Shakshuka from The Kids Cook Monday

By Diana K. Rice of The Kids Cook Monday

In my experience, it’s pretty well-established that kids love tomato sauce. Whether it’s pizza, spaghetti or anything that can be dunked in ketchup, “bring on the sauce” should be the official mantra of childhood dining.

As the registered dietitian on staff with The Kids Cook Monday, that’s certainly fine by me. Certainly, I prefer for the pizza to be made with whole-wheat crust and the pasta to feature a healthy dose of chopped veggies, but on the whole, tomato products are a great source of many of the nutrients children need during their formative years.

At the Kids Cook Monday, we encourage families to cook together on Mondays because our research shows that when we engage in a healthy habit at the beginning of the week, we’re more likely to stick with it. Getting children involved in the cooking process is a healthy habit not only because it teaches children about nutrition and healthy eating, but also provides them with a sense of self-worth and sets families up to enjoy the many benefits of regular family dinners. To help make this a reality, our website features an extensive collection of quick, healthy recipes that are perfect for child involvement. Tomato products appear frequently in our recipes, of course. We know quite well that no parent on the planet has time to cook a pasta sauce from scratch on a weeknight, whether or not the kids are helping out!

I encourage parents to keep a variety of tomato products on hand so that these healthy weeknight dinners cooked together are never more than a peak into the pantry away. And in addition to their value as a healthy pantry staple, tomato products happen to be an excellent food to use when teaching children to cook. Young children can easily practicing slicing soft whole canned tomatoes, and older children can use the products to practice safely using a can opener.

I also consider savvy shopping to be an integral part of the healthy cooking experience, so I encourage parents to use shopping for tomato products as an exercise in label reading. Does the sauce have added sugar? Too much salt? Identifying the healthiest tomato products in your store helps to teach children that while whole, fresh foods are a critical part of healthy eating, processed foods are a reality of modern life and learning to read labels and choose healthy options is an important part of eating a well-rounded diet.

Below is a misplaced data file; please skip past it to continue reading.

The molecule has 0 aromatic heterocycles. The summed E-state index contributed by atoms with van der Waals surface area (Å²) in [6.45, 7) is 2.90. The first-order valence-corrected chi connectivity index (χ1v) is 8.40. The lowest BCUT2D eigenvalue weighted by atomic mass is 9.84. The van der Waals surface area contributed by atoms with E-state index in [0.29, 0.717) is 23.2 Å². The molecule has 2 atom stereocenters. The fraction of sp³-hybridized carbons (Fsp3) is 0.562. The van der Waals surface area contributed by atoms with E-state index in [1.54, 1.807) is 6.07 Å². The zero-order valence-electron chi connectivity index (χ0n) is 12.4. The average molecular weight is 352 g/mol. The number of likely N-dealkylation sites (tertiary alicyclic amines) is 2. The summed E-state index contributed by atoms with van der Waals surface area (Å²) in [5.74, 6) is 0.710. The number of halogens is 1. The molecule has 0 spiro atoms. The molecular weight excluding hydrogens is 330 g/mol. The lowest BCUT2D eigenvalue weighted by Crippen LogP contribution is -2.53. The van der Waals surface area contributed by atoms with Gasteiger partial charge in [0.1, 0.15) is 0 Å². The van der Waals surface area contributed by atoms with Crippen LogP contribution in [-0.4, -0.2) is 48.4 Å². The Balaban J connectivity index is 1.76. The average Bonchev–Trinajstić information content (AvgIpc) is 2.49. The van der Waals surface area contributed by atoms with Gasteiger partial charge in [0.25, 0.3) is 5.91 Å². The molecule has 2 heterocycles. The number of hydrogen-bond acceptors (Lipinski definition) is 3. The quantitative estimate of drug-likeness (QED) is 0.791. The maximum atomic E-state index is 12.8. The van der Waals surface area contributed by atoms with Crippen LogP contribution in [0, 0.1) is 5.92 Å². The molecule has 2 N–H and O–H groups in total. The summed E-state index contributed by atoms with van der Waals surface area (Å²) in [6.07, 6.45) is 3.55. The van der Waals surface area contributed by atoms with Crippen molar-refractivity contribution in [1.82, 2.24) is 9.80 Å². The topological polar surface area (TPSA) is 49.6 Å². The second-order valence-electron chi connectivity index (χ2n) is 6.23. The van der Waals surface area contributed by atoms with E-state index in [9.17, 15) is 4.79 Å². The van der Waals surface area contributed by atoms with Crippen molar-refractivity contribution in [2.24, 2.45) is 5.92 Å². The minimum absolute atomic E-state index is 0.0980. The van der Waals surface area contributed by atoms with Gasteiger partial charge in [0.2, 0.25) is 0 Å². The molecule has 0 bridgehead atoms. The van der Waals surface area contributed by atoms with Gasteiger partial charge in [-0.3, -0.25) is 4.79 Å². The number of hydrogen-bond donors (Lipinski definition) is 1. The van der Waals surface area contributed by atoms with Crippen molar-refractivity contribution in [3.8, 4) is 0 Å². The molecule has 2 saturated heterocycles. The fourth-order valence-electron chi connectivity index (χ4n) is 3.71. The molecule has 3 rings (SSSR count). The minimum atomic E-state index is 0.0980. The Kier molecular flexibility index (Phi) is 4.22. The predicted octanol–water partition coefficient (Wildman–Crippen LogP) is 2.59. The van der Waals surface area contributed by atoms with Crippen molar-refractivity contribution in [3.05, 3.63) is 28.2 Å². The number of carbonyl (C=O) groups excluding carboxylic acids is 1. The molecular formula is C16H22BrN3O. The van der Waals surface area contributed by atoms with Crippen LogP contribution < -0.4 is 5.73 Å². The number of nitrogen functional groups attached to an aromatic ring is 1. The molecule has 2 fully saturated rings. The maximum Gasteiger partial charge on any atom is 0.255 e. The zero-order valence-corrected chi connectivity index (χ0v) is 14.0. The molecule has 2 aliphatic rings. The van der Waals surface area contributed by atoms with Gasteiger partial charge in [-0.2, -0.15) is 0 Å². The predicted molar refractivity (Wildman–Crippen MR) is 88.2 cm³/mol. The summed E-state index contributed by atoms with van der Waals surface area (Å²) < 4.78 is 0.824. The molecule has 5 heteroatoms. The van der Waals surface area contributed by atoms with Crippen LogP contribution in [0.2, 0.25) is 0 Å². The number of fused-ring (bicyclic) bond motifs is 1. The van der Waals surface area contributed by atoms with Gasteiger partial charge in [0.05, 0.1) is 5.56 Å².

So this Monday, when you drop your handbag by the front door and begin to ponder the question of what in the world you’re going to make for dinner tonight, consider getting the kids involved with this recipe for shakshuka, an easy, crowd-pleasing dish featuring whole eggs and a simply seasoned tomato sauce. I bet your kids will ask not just for another helping of sauce, but whether you can cook together next Monday, too!

Shakshuka (Israeli baked eggs)

Processed with VSCOcam with c1 preset

This recipe comes to The Kids Cook Monday from the ready-to-cook recipe delivery service Sweet Roots.

Adult: Preheat the oven to 350 degrees.

Adult: In a large oven proof skillet over medium heat, add olive oil.

Together: Add the garlic, onion, tomato paste and spices and sauté for two minutes. Reduce heat to medium low.

Together: Stir in the crushed tomatoes, apple cider vinegar and chickpeas. Simmer for 3-4 minutes, until the sauce slightly thickens.

Together: Remove skillet from heat.

Kid: With the back of a spoon, make an indentation for each egg in the sauce.

Together: Crack an egg into each indentation, then drag the spoon gently through the egg whites so it swirls through the tomato sauce, but keeping the yolks intact.

Together: Bake for 15-17 minutes.

Kid:  Top the shakshuka with the feta and basil. Season with salt and pepper to taste.

dianakrice_photoDiana K. Rice, RD is the registered dietitian on staff with The Kids Cook Monday, a non-profit initiative of The Monday Campaigns. In her role as RD and recipe editor, Diana writes and speaks on the many benefits of introducing children to culinary and nutrition education in the home environment and works to provide parents and educators with high-quality resources to aid in the process. She is also an advocate for the many social and health benefits of regular family dinners. At The Monday Campaigns, Diana also contributes to the organization’s largest initiative, Meatless Monday.

Prior to joining The Monday Campaigns, Diana implemented children’s cooking programs with organizations such as Spoons Across America, HealthBarn USA, Allergic to Salad and the YMCA of Greater New York. 

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